Is it time to dump the Fab 5? We don’t think so. Their growing market dominance, combined with the low interest rate environment and prognosis for a sluggish recovery and provide a solid backdrop for these stocks to continue to deliver outsized returns over the long term. Unlike past periods when the biggest five companies included names like GE and Exxon Mobil, today’s Fab 5 are generally asset-light. They can achieve substantial growth in customers without enormous capital investment. As a result, their flexible business models could justify even higher valuations for these fast-growing companies. (Nonetheless, the high valuations of these stocks make them vulnerable to short-term bouts of volatility, which we are witnessing as this is being written.)

A period of moderating stock prices would allow earnings to catch up, reducing the excessively high valuation multiples over time. At the same time, finding other parts of the market that can deliver strong growth while trading at more reasonable levels is a prudent risk mitigation strategy. As a result, while we continue to maintain a significant commitment to these names, we have begun to diversify our US equity holdings into areas where we see better opportunities. Those include small and midcap companies with outstanding growth characteristics, and large cap stocks that are trading at discounts to their historical averages.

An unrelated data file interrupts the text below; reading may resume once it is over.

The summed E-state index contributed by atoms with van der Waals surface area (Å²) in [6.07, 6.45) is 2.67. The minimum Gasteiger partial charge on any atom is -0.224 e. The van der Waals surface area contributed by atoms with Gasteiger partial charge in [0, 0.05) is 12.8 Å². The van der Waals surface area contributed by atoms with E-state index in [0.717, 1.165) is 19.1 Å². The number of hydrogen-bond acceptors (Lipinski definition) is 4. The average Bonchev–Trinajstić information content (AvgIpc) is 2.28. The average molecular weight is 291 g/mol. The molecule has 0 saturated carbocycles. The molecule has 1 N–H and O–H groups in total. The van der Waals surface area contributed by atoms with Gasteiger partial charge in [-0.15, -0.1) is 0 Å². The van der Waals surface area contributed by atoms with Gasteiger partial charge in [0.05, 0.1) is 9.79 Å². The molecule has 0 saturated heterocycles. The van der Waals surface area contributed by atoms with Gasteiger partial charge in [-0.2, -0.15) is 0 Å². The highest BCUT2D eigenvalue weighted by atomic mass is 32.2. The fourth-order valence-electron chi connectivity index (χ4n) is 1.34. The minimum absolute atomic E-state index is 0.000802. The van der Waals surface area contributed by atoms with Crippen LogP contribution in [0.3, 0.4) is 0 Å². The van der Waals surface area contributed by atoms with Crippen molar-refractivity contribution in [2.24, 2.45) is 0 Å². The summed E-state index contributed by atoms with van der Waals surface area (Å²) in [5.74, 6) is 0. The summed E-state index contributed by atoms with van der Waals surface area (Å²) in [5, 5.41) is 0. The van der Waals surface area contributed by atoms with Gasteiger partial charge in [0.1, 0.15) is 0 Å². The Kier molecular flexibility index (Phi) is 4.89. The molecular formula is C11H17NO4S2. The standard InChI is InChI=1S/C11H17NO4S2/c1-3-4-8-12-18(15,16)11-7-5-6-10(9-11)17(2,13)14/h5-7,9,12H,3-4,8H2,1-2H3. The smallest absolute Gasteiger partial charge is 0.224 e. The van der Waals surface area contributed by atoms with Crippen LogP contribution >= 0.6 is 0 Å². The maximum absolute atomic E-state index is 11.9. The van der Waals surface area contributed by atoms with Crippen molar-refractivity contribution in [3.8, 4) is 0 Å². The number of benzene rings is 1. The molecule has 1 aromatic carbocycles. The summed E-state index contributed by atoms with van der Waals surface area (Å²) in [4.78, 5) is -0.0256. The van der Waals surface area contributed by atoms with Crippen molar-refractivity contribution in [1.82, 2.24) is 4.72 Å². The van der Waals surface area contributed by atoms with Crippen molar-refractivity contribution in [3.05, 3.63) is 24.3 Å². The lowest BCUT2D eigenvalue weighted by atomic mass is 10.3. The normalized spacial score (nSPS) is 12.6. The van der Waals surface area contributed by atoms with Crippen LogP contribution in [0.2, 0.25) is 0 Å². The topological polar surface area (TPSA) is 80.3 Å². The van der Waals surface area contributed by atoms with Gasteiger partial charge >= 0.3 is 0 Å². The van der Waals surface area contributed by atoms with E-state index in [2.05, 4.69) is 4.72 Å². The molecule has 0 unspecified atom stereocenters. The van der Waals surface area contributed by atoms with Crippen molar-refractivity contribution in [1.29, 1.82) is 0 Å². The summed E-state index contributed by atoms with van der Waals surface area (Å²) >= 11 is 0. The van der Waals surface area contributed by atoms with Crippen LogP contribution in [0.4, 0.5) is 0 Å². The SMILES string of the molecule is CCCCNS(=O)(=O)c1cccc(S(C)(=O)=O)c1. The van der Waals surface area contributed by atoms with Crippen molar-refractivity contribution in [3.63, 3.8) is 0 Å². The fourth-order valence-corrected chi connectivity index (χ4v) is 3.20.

1. All data is as of September 1, 2020. Industry performance is based on the SPDR Sector ETFs. iShares Core S&P Small-Cap ETF (IJR) is the proxy for small cap stocks, and iShares Core MSCI EAFE ETF (IEFA) is the proxy for developed international equities.

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Learn more about Bruce Simon, our Director of Research.

This report is the confidential work product of Ballentine Partners.  Unauthorized distribution of this material is strictly prohibited. The information in this report is deemed to be reliable but has not been independently verified. Some of the conclusions in this report are intended to be generalizations.  The specific circumstances of an individual’s situation may require advice that is different from that reflected in this report.  Furthermore, the advice reflected in this report is based on our opinion, and our opinion may change as new information becomes available. Nothing in this presentation should be construed as an offer to sell or a solicitation of an offer to buy any securities. You should read the prospectus or offering memo before making any investment.  You are solely responsible for any decision to invest in a private offering. The investment recommendations contained in this document may not prove to be profitable, and the actual performance of any investment may not be as favorable as the expectations that are expressed in this document.  There is no guarantee that the past performance of any investment will continue in the future.